For adult learners, higher education has a different purpose than it had when they were younger, with a focus on new and very specific goals. As a result, it’s simply not possible to adequately assess a school or program based solely on the qualifications important to an 18-year-old incoming freshman.
It’s hard to believe that employers spending this type of money would not be more focused on the “front end” of their tuition reimbursement programs. Providing academic advising and counseling to users of educational benefits before employees start their studies would greatly enhance their experience, not to mention maximize the employers ROI.
Many employers spend tuition assistance dollars without knowing where the money’s going. But with the right approach, every dollar can be directly correlated to a specific strategic return.
Recently, L&D professionals and business leaders converged in Boston for the August CLO Breakfast Club. Featured panelist Jay Titus shares some of the key takeaways and tips for developing learning strategies.
You can transform a tuition assistance program from transactional to transformational… but only if you ask the right questions. These five guiding questions will help determine where your organization can better align its program spend with its workforce strategy.
“Laziness” is often found in employees who put in the hours and complete every task you give them, even if it takes them all day. And therein lies the problem. For people to do their best, employers must create an environment that breeds productivity — not process.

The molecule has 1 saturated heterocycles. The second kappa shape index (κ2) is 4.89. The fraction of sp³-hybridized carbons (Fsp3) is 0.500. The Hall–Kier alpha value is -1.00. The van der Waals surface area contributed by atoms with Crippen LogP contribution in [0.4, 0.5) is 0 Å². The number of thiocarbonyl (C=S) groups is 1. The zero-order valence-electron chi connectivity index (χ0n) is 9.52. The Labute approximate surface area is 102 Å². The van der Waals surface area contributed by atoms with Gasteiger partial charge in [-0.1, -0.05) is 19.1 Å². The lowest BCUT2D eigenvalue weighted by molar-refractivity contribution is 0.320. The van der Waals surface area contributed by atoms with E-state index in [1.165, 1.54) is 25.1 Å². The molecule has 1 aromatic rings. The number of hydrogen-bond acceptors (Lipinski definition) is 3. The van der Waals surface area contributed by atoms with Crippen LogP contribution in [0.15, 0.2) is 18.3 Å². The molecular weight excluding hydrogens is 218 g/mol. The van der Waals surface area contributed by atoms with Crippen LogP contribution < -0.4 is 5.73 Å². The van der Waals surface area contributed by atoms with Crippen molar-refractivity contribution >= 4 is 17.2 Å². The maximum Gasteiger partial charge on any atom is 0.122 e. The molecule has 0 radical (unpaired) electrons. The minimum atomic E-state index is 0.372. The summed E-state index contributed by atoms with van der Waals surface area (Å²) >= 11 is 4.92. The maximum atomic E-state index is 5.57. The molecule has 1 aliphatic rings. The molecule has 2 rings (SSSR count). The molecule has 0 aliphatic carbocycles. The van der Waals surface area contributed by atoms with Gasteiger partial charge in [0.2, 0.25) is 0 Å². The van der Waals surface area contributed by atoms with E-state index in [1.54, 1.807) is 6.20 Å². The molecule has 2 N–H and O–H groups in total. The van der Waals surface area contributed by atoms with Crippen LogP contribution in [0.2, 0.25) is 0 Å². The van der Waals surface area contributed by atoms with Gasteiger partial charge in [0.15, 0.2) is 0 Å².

Word came out that Obama will soon propose a program making community college tuition-free. Regardless of where you stand, this discussion needs to happen. We can’t lament the cost of education in one breath and discourage a solution with the next!
Earlier in my career, I felt a lot like Jack Bauer from the hit TV show 24. I was always trying to “beat the clock” because I felt that time was going to run out on me. However, as my career progressed and my family grew, I started to think about things differently. My Outlook calendar became a reflection of my priorities…not the other way around.
Read Part 2 of our “best value colleges for adult learners” series — finding bargains in higher education while keeping the learner’s best interest in mind.
I’m fascinated by how some people equate cost to quality in some areas of their lives, but chase after bargains in others. People spend money on cars, save money on groceries, and usually fall somewhere in between on clothes. But what is the value of the dollar when deciding which college to attend?